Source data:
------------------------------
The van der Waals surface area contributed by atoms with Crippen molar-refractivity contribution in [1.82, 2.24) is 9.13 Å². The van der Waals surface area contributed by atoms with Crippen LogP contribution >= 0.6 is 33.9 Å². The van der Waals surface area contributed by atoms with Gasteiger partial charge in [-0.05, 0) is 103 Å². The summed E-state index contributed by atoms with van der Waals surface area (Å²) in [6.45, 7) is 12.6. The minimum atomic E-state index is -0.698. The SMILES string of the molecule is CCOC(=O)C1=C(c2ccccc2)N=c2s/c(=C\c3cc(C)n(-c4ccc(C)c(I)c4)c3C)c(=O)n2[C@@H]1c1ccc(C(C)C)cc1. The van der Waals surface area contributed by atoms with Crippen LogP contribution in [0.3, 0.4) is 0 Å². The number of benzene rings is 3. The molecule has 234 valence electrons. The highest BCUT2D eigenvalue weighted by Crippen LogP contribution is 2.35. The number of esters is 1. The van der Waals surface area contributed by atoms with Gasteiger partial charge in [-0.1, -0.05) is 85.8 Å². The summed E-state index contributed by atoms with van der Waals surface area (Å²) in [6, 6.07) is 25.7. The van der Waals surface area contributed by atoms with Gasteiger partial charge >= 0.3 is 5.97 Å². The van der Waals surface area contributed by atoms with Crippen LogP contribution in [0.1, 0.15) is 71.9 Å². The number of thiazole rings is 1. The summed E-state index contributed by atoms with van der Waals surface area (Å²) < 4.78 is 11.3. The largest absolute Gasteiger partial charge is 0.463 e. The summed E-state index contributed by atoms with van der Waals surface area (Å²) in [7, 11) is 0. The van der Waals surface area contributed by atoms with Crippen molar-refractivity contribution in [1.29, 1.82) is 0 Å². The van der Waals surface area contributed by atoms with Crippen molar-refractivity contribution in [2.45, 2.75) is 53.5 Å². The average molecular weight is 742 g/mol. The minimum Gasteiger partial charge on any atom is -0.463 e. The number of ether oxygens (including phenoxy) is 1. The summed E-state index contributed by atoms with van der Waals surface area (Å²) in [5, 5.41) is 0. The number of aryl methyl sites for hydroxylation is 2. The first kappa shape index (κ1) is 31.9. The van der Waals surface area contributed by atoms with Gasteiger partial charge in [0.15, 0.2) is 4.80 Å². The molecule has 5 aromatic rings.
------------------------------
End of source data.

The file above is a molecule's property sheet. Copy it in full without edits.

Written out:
The van der Waals surface area contributed by atoms with Crippen molar-refractivity contribution in [1.82, 2.24) is 9.13 Å². The van der Waals surface area contributed by atoms with Crippen LogP contribution >= 0.6 is 33.9 Å². The van der Waals surface area contributed by atoms with Gasteiger partial charge in [-0.05, 0) is 103 Å². The summed E-state index contributed by atoms with van der Waals surface area (Å²) in [6.45, 7) is 12.6. The minimum atomic E-state index is -0.698. The SMILES string of the molecule is CCOC(=O)C1=C(c2ccccc2)N=c2s/c(=C\c3cc(C)n(-c4ccc(C)c(I)c4)c3C)c(=O)n2[C@@H]1c1ccc(C(C)C)cc1. The van der Waals surface area contributed by atoms with Crippen LogP contribution in [0.3, 0.4) is 0 Å². The number of benzene rings is 3. The molecule has 234 valence electrons. The highest BCUT2D eigenvalue weighted by Crippen LogP contribution is 2.35. The number of esters is 1. The van der Waals surface area contributed by atoms with Gasteiger partial charge in [-0.1, -0.05) is 85.8 Å². The summed E-state index contributed by atoms with van der Waals surface area (Å²) in [6, 6.07) is 25.7. The van der Waals surface area contributed by atoms with Gasteiger partial charge >= 0.3 is 5.97 Å². The van der Waals surface area contributed by atoms with Crippen LogP contribution in [0.1, 0.15) is 71.9 Å². The number of thiazole rings is 1. The summed E-state index contributed by atoms with van der Waals surface area (Å²) < 4.78 is 11.3. The largest absolute Gasteiger partial charge is 0.463 e. The summed E-state index contributed by atoms with van der Waals surface area (Å²) in [7, 11) is 0. The van der Waals surface area contributed by atoms with Crippen molar-refractivity contribution in [1.29, 1.82) is 0 Å². The van der Waals surface area contributed by atoms with Crippen molar-refractivity contribution in [2.45, 2.75) is 53.5 Å². The average molecular weight is 742 g/mol. The minimum Gasteiger partial charge on any atom is -0.463 e. The number of ether oxygens (including phenoxy) is 1. The summed E-state index contributed by atoms with van der Waals surface area (Å²) in [5, 5.41) is 0. The number of aryl methyl sites for hydroxylation is 2. The first kappa shape index (κ1) is 31.9. The van der Waals surface area contributed by atoms with Gasteiger partial charge in [0.15, 0.2) is 4.80 Å². The molecule has 5 aromatic rings.